Alaskans are disgruntled and divided about the state's budget crisis and the officials they've elected to fix it, according to a new Alaska Dispatch News poll.
In the survey, conducted last month by pollster Ivan Moore, roughly half the 670 respondents handed out grades of D's and F's to the state's Democratic and Republican lawmakers, with Gov. Bill Walker, an independent, earning just a C average.
Fifty-five percent of respondents disagreed with Walker's proposal to restructure the Permanent Fund to help balance the budget, while 45 percent said the state's tax structure asks too little from oil companies.
The results, with a 3.8 percent margin of error, simultaneously reflect and inform lawmakers' listless responses to the budget shortfall.
After a 90-day regular legislative session, a 30-day extension, and a four-week special session, Walker's Permanent Fund proposal failed to advance to the floor of the state House. Democrats opposed it, saying they wanted sharper cuts to oil company subsidies. Republicans opposed it, saying they wanted bigger cuts to the existing budget.
After Walker last week vetoed half the money lawmakers set aside for Permanent Fund dividends, as well as funding for education and oil company subsidies, the Legislature will return to Juneau next week at the governor's behest for another special session to address the deficit. The poll was conducted before the vetoes were announced.
Anchorage Democratic Rep. Andy Josephson said last month the Legislature's dysfunction this year has been "professionally embarrassing" — and the poll respondents, surveyed June 16 to June 20, held lawmakers in similarly low esteem, with minimal distinctions drawn between legislators in power and those without it — meaning Republicans and Democrats.
Asked to grade the handling of the deficit by Democratic legislators, who form the minorities in the House and Senate, 2 percent of respondents gave them A's, 15 percent gave B's, 28 percent gave C's, 17 percent gave D's, and 30 percent gave F's. Republicans, who lead the House and Senate majorities, got A's from 1 percent, B's from 11 percent, C's from 30 percent, D's from 20 percent, and F's from 32 percent.
Even Republican respondents seemed dissatisfied with the lawmakers from their party, with 45 percent giving legislative Republicans D's or F's.
Walker fared somewhat better. He got As from 7 percent of respondents, B's and C's from 26 percent each, D's from 14 percent, and F's from 15 percent.
But Moore's poll also showed a continuing erosion in Walker's support.
In Moore's previous survey in March, 46 percent of respondents gave Walker a positive rating, which shrank in June to 42 percent in this most recent poll. The high mark was a year ago, at 51 percent. There was also a corresponding slight increase in the governor's negative rating in the most recent poll.
The real test of Walker's popularity will come over the next few months, once residents have time to digest his decision to veto half their dividend checks, as well as money for other programs cherished by Alaskans across the political spectrum — from funding for education and the university system to a citizens panel set up to assert state interests in federal land management decisions.
As for Walker's proposal to restructure the Permanent Fund to help close the deficit — which he says is necessary to preserve the dividend program for more than a few years — a majority of respondents, 55 percent, said they either mildly or strongly disagreed with the plan, which would also reduce dividends. Forty-two percent agreed with Walker, while 4 percent were neutral.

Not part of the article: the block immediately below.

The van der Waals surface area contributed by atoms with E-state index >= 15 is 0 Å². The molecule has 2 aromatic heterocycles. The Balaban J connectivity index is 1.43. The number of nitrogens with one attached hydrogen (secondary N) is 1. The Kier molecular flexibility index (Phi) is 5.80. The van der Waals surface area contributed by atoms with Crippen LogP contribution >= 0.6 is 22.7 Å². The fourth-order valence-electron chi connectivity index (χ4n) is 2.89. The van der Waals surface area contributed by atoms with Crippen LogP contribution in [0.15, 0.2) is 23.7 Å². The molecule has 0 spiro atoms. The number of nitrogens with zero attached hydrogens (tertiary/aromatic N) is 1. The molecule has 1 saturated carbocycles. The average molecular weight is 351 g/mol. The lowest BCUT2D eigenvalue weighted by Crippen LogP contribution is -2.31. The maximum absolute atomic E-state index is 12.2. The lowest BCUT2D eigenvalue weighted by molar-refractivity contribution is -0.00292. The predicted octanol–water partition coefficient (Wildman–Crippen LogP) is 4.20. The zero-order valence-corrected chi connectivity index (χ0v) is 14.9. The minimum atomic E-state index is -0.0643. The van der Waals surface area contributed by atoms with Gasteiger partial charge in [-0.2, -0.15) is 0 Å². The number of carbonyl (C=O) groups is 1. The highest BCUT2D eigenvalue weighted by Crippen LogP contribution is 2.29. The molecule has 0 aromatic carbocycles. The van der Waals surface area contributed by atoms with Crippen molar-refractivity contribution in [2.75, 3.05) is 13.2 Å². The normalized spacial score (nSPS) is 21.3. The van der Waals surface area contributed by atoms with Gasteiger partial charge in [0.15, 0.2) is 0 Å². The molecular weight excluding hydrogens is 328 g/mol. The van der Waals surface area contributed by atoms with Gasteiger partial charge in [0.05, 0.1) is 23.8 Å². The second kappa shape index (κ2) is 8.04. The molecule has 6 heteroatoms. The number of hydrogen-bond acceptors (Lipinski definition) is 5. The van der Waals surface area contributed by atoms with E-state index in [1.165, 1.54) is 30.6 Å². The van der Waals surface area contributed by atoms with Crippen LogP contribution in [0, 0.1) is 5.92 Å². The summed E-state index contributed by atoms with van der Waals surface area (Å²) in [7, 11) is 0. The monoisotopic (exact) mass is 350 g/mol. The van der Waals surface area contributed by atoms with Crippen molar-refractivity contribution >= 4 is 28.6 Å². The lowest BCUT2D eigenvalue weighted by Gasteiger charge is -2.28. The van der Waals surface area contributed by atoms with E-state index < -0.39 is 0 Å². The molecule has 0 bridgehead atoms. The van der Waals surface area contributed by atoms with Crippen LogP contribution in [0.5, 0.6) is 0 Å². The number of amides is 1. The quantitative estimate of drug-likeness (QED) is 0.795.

Those figures contrast with the 52 percent of respondents who, in a January poll by Moore, said they supported a broader deficit-reduction plan offered by Walker, which included restructuring the Permanent Fund. At the time, 43 percent said they were opposed.
Lawmakers have since dismissed many of the pieces of Walker's comprehensive plan, including a new personal income tax, though proposal would have done far less to fix the deficit than Walker's Permanent Fund legislation.
A rewritten version of that legislation passed the Senate last month in a 14-5 vote, but it died when it failed to advance from the House Finance Committee, where one member, Anchorage Republican Rep. Lance Pruitt, said he didn't think the public was ready for the change — even if he knew it would ultimately be necessary.
Moore's poll showed overwhelming opposition to Walker's Permanent Fund proposal from Republicans and low-income residents, with narrower majorities saying they disagreed in most of the state's geographic regions.
But there were a few segments of respondents who favored it.
Fifty-two percent of Democrats said they agreed with the proposal, compared to 47 percent opposed. Half of Anchorage residents agreed, with 46 percent opposed, and the plan also drew support from 51 percent of respondents with household incomes exceeding $100,000.
Nearly half of all respondents, meanwhile, said Alaska's tax structure doesn't ask enough of oil companies, which for decades have paid for the vast majority of state government and services.
Forty-five percent said the state's tax structure asks too little of the companies, compared to 17 percent who said it asked too much, 22 percent who said it asked the right amount, and 15 percent who said they weren't sure.
The Legislature passed an oil tax bill last month that scales back companies' cash subsidies. But Walker is planning to introduce another new oil-tax bill during the next special session which could propose tax increases or further reduce tax credits that companies can claim.